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Considerations for Repeat GMAT Testing

Occasionally I have students come to me with a seemingly simple question:

Should I retake the GMAT?

Here are five (5) considerations to help you answer that question:

1. What is the range of acceptable GMAT scores for your target business school(s)?

This is a good place to start. A common adage in goal-setting is that if you don’t know where you’re going, it’s going to be very difficult to get there! In determining the GMAT score you should be shooting for, then, it’s important to know what GMAT score your ideal business school(s) will expect. You can often find a school’s median and average GMAT scores directly on their website. Or, for a small fee, you can find a lot of that type of information synthesized for you on the U.S. News & World Report‘s “Best Business Schools” rankings. Keep in mind that even if your current GMAT score falls slightly below the school’s average range, it’s still possible to be admitted if the rest of your application is solid.

2. How much did you prepare for your first attempt?

This is a huge consideration. How many hours of GMAT study time did you put in? Did you take a GMAT prep course? Did you take any full-length GMAT practice tests?

It’s amazing how many students sit for the GMAT without doing any substantial preparation at all. They may thumb through a GMAT book and assume that because they’re smart and got good grades in college, they’ll be fine on the GMAT. The reality, however, is that some of the question formats on the GMAT — such as Data Sufficiency and the four Integrated Reasoning question formats — were designed specifically for the GMAT exam and remain unique to this test. Therefore, it is important that you are familiar with these question formats before sitting for the exam so the questions measure what they are supposed to measure. Equally important, because it is a timed exam, you should know how to pace yourself to finish each section in the allotted time. If you didn’t really study for the GMAT the first time around, then it may be a good idea to retake it — but be sure to study adequately!

3. What sort of score increase can you reasonably expect?

Ultimately, the only reason you should retake the GMAT is if there’s a reasonable expectation that your score will increase to such a degree as to get you into the business school you’re shooting for. So, what sort of score increase can you expect?

Statistically, according to an article by the GMAC called “Behind the Scenes: Repeat Testing,” the average overall score gain on a second testing is 33 points (on a 200-800 point scale). Interestingly, a lot of what you can expect depends on your score on your first attempt:

Those who score 700 and above gain, on average, only about 8 total scaled score points on their first retest. Those who score between 600 and 690, 500 and 590, and 200 and 490, gain, on average, about 20, 30, and 40 points respectively. Those who score 600 and above typically gain very little in their third and fourth attempts.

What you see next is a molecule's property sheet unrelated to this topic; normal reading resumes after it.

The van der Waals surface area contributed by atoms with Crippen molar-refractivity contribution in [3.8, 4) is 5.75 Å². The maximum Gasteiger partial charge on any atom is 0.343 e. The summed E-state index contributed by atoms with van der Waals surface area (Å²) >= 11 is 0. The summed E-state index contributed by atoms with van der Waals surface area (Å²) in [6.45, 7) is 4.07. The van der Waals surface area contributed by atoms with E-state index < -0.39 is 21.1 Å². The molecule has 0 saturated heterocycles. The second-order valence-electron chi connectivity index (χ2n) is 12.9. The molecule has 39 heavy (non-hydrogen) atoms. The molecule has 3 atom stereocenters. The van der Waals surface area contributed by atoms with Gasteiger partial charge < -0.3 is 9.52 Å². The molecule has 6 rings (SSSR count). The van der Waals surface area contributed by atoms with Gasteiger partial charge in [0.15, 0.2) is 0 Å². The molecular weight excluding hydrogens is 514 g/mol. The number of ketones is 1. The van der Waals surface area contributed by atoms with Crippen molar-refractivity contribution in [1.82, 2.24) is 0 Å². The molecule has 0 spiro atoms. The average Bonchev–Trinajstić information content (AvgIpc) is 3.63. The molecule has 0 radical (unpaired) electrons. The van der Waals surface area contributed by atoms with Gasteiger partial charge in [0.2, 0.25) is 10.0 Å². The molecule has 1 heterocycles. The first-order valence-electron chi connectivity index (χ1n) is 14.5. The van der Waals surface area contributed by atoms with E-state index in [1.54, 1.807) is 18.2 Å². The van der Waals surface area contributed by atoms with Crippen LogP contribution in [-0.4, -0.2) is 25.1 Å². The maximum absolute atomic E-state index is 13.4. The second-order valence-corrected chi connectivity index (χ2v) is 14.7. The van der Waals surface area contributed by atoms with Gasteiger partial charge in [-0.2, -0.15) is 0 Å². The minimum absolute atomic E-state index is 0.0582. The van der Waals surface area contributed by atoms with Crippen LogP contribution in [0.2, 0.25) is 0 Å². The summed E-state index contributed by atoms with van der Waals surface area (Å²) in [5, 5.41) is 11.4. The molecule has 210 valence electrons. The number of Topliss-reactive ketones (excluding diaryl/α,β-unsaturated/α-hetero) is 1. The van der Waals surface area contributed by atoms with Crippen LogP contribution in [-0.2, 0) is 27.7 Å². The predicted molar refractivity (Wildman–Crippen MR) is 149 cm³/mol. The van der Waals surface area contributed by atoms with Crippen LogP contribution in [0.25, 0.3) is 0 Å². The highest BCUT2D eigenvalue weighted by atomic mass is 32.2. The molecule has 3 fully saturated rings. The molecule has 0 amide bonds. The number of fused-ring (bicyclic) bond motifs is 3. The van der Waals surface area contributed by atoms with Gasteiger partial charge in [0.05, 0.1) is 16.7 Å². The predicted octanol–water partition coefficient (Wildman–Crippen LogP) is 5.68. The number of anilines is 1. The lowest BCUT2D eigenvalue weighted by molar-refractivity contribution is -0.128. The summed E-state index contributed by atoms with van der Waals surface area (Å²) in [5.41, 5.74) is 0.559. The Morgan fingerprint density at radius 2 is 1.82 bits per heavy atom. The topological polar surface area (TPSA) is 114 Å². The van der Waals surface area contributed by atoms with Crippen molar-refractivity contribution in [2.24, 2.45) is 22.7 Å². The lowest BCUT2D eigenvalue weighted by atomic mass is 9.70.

Note: Students who take Dominate the GMAT‘s comprehensive online GMAT course can expect to improve their score by more than average. See our Score Improvement Guarantee for details.

4. How many times have you already taken the GMAT?

As you see in the chart above, you can only expect to see a minimal change in your GMAT score after the second or third retake. “The GMAT exam has been shown to be a reliable indicator of academic potential for graduate management study,” says Lawrence Rudner, VP of R&D for the GMAC. “By reliable, we mean that randomly selected test takers would perform similarly over repeated testings.” Thus, if you’ve already taken the GMAT two or three times, it may not be worth taking it again.

Additionally, even though in theory MBA admissions officers are only supposed to look at your highest GMAT score regardless of how many times you’ve taken it, in practice, taking the GMAT too many times can be a red flag in your application. Rather than continuing to take the GMAT over and over again, at some point you may need to revise the list of schools you’re applying to in order to be more in line with the level of your GMAT performance.

5. Did any anomalies or test-taking “no-no’s” occur when you took the GMAT the first time?

Sometimes you just have a bad day. Maybe you woke up on the wrong side of the bed. Maybe a crisis of some sort happened in your life the day/night before the test and so you didn’t get as much sleep as you otherwise would have liked. Maybe you happened to be going through a stressful time and you know that you were distracted and your mind was wandering. Or, for whatever reason, maybe your time management was off and you ran out of time on the Quantitative or Verbal sections — something you know is a big no-no!

Thus, here is some good parting advice from Lawrence Rudner of the GMAC: “As to whether you should retake the test: If you didn’t finish a section or if you have reason to believe you did not perform as well as you could have, it may be worth taking again.  Be sure you have prepared adequately and are comfortable with the types of questions you will see on the GMAT exam.  You should only need to read a question once before selecting your answer.”

If you’d like further consultation on whether or not you should retake the GMAT, please contact us. We’ll look forward to work with you to help you improve your GMAT score so that you can dominate the GMAT the next time around!